Glacier National Park is an absolutely stunning area of wilderness nestled in the Rocky Mountains of Montana.
With tall peaks and low valleys, this gorgeous park has become a hot tourist attraction and is a beloved part of the landscape of Montana!
If you are wanting to know a bit more about the wonders of Glacier Mountain Park, then stick around. I’ve got the inside scoop on all the information regarding this park and its surrounding landscape and wildlife.
From the park’s history to its ecosystem, I’ll be going over the top wilderness wonders of Glacier National Park.
By the end of this article, you’ll be an expert on Glacier National Park, how it came to be, and the natural wildlife that can be found within it.
Let’s go ahead and jump right into it!
1. Glacier National Park is known as the “Crown of the Continent.”
Conservationist and renowned explorer George Bird Grinnell was heavily involved in the creation and preservation of Glacier National Park as we know it today.
Grinnell, after learning of the existence of the area, made his first visit there in 1885.
Upon witnessing the shining glaciers, towering mountains, and stunning wildlife, Grinnell dubbed the area the ‘Crown of the Continent’.
He believed that the area was a ‘geological wonder’ and was particularly in awe of the glaciers in the area, saying that they were the ‘jewels in the crown’.
The nickname ‘Crown of the Continent’ has stuck around to this day, with many tourists and area locals alike referring to the park by this name.
The park itself truly lives up to its nickname, with the shining glaciers, geological wonders, and stunning wildlife making it a breathtaking attraction!
2. The park is part of the world’s first International Peace Park, established in 1932 in collaboration with Waterton Lakes National Park in Canada
In 1932, Glacier National Park was combined with Waterton Lakes National Park in Alberta, Canada to create the world’s first ever International Peace Park.
Known as the Waterton Glacier International Peace Park, the area is located on the border between the United States and Canada. This Peace Park boasts gorgeous scenery, native wildlife, and unique geological attractions.
The Waterton Glacier International Peace Park not only has absolutely stunning views and rich histories, but the park also represents goodwill and peace between the United States and Canada.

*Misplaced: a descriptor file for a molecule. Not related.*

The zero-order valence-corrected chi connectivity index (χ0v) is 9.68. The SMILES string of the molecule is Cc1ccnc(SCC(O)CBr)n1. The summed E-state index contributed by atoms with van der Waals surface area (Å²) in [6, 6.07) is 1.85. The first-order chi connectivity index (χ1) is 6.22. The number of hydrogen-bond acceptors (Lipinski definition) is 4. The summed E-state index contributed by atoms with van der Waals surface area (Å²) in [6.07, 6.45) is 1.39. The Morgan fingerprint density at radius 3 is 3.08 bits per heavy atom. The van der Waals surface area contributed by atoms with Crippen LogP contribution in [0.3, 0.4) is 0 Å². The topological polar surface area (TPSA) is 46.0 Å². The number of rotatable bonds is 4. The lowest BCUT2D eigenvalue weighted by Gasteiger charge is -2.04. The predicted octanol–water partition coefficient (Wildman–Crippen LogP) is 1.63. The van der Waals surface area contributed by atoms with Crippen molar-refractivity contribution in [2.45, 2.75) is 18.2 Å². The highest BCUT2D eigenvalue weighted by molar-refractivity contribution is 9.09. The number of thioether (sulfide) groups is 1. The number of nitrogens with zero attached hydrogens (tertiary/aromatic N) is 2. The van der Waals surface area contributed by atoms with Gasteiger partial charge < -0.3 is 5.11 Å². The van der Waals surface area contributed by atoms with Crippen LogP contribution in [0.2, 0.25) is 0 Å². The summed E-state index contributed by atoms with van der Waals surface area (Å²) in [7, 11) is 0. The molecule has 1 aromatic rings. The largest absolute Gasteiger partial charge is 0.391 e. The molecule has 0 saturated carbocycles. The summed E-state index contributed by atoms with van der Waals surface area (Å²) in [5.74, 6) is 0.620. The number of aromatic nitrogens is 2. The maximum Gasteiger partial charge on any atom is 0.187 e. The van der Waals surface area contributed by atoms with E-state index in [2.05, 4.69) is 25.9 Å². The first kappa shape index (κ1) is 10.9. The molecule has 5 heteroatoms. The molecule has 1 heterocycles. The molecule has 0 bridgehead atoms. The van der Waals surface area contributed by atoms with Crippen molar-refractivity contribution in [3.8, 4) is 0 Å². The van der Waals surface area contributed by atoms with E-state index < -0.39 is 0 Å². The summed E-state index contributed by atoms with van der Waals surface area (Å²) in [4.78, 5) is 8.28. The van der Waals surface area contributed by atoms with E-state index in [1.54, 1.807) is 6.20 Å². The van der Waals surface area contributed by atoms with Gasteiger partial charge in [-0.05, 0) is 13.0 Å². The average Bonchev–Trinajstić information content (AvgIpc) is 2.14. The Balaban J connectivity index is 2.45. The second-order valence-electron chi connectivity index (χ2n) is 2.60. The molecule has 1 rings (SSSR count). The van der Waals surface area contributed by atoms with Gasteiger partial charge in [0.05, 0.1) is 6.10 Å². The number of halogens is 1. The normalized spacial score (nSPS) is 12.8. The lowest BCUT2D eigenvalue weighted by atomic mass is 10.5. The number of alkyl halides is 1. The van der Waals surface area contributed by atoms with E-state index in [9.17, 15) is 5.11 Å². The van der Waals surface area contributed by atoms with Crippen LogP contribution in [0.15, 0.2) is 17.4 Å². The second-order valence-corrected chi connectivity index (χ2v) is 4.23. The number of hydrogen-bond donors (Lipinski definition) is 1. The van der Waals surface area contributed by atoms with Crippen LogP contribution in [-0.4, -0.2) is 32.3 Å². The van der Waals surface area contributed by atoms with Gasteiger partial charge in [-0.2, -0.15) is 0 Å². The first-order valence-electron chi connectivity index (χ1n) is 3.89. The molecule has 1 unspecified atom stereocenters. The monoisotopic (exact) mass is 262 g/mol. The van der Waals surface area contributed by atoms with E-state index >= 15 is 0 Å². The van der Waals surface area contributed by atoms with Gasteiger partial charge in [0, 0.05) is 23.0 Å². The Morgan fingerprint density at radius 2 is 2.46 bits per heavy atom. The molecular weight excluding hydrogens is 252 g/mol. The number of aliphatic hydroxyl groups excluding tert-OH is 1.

The Water Glacier International Peace Park set a precedent for all other parks, and as of today, there are 147 Peace Parks all over the world.
3. Going-to-the-Sun Road is one of the best drives in North America.
Going-to-the-Sun Road is a scenic mountain road located at Glacier National Park and is one of the main attractions of the park!
This road is the only one that traverses the entire park, allowing passengers to see all of the stunning scenery and wildlife.
The road is a beloved part of the park, and many people will travel to Glacier National Park just to drive along this road.
The road is approximately 50 miles and spans the whole length of Glacier National Park, from the east to the west entrances.
You can either drive your own vehicle along this road or partake in one of the park’s famous Red Bus Tours.
This road is considered by many to be one of the best drives in North America due to the stunning views and the complex construction of the road.
4. Grinnell Glacier is named after George Bird Grinnell
The creation and preservation of the Glacier National Park that we know and love today is largely attributed to conservationist George Bird Grinnell.
Grinnell saw immense beauty and potential in the area that is now known as Glacier National Park and was passionate about its preservation. For this reason, the iconic Grinnell Glacier is in fact named after George Bird Grinnell himself!
Grinnell Glacier is located in the heart of Glacier National Park and is one of the most heavily photographed glaciers in the entire park, with photos of this iconic glacier dating all the way back to the mid-19th century.
While this glacier has unfortunately shrunk in size and eroded over time, it can still be seen clearly in the park.
Many consider this glacier to be one of the highlights of Glacier National Park and a great example of the natural beauty that can be observed in the area.
5. The park is a designated International Dark Sky Park, making it a great location for stargazing